Central bank research departments converged on the idea in early 2016. In a speech early that year, the Bank of England’s Ben Broadbent talked about putting “reserve deposits on a distributed ledger,” thus coining the term CBDC. Later on the Bank for International Settlement (BIS) and the International Monetary Fund (IMF) would wade into the debate, as would central banks such as Sweden’s Riksbank, the Bank of Canada, and the Monetary Authority of Singapore (MAS).
By 2017 a conceptual distinction had emerged between two different types of CBDC. Wholesale CBDC would only be used by banks to make payments to other banks. Retail CBDC would be more like cash, available to all.
Given the geographical fragmentation of these places, and their susceptibility to being disrupted by weather, it may make sense to use a distributed technology.
Wholesale payments systems are foreign to most of us since we don’t directly participate in these mechanisms. Commercial banks make millions of payments each day amongst each other using the central bank’s wholesale payments systems. These systems are run from a single hub, typically with a physical backup located elsewhere. For instance, the Federal Reserve’s wholesale payments system is maintained in a data warehouse in New Jersey. Should the New Jersey site go down the Fed has backups in North Carolina and Texas.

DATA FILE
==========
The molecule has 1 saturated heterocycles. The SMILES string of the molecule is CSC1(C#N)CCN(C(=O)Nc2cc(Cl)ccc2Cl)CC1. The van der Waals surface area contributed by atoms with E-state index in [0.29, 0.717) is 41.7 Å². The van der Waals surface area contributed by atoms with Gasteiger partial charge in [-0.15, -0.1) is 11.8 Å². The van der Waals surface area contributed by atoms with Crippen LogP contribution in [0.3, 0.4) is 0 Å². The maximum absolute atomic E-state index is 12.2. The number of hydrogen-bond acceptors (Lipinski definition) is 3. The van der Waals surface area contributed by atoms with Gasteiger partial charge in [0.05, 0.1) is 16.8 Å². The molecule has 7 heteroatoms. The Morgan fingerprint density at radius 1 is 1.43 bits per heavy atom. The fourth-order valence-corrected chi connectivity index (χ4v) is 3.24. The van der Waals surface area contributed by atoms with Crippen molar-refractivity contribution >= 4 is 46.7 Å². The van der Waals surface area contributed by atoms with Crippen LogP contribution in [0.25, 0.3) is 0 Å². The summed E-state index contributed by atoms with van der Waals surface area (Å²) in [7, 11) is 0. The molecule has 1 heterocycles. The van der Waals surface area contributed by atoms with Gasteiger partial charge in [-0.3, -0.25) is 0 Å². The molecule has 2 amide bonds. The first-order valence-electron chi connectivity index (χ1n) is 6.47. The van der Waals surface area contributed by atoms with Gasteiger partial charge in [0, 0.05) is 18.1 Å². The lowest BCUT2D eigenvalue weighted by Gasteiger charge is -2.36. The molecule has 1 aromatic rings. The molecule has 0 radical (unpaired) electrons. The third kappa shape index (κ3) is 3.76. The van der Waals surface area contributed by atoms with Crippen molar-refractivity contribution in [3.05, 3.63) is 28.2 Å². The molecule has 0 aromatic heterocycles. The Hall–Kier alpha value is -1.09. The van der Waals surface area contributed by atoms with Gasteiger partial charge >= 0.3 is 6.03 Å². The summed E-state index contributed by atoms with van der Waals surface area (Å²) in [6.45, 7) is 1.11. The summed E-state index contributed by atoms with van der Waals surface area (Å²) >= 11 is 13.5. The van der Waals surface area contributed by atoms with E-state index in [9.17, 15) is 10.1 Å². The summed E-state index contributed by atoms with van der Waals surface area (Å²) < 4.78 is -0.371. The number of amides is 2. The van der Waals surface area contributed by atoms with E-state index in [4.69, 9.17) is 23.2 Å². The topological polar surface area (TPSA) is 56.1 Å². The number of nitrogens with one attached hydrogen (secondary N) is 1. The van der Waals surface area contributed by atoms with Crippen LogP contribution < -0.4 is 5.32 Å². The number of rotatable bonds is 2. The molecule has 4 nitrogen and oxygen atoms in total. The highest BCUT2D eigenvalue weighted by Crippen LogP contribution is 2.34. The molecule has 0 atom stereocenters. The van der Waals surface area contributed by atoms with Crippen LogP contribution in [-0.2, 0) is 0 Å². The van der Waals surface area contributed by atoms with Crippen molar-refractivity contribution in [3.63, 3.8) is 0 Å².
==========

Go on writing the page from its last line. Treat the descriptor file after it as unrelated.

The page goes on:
By 2017, a number of central banks had begun to pilot wholesale CBDC using blockchains. These projects included the Bank of Canada’s Jasper, MAS’s Ubin, and the South African Reserve Bank’s Khokha. These pilots have relied on permissioned blockchains. Whereas bitcoin is permissionless—anyone can sign up to validate bitcoin transactions—the various pilots have restricted participation to vetted members.
Vetting means that these pilots haven’t had to rely on proof-of work to verify transactions. Proof of work is a slow and expensive way of achieving consensus. By going the permissioned route, the South African Reserve Bank’s CBDC Khohka pilot was able to process 70,000 transactions per day, or 9.72 transactions per second, matching the daily throughput of its centralized wholesale system SAMOS. This throughput was achieved while also bringing a “higher degree of resilience” given that dependence on a “single point of failure is removed and each node additionally acts as a backup of the ledger.”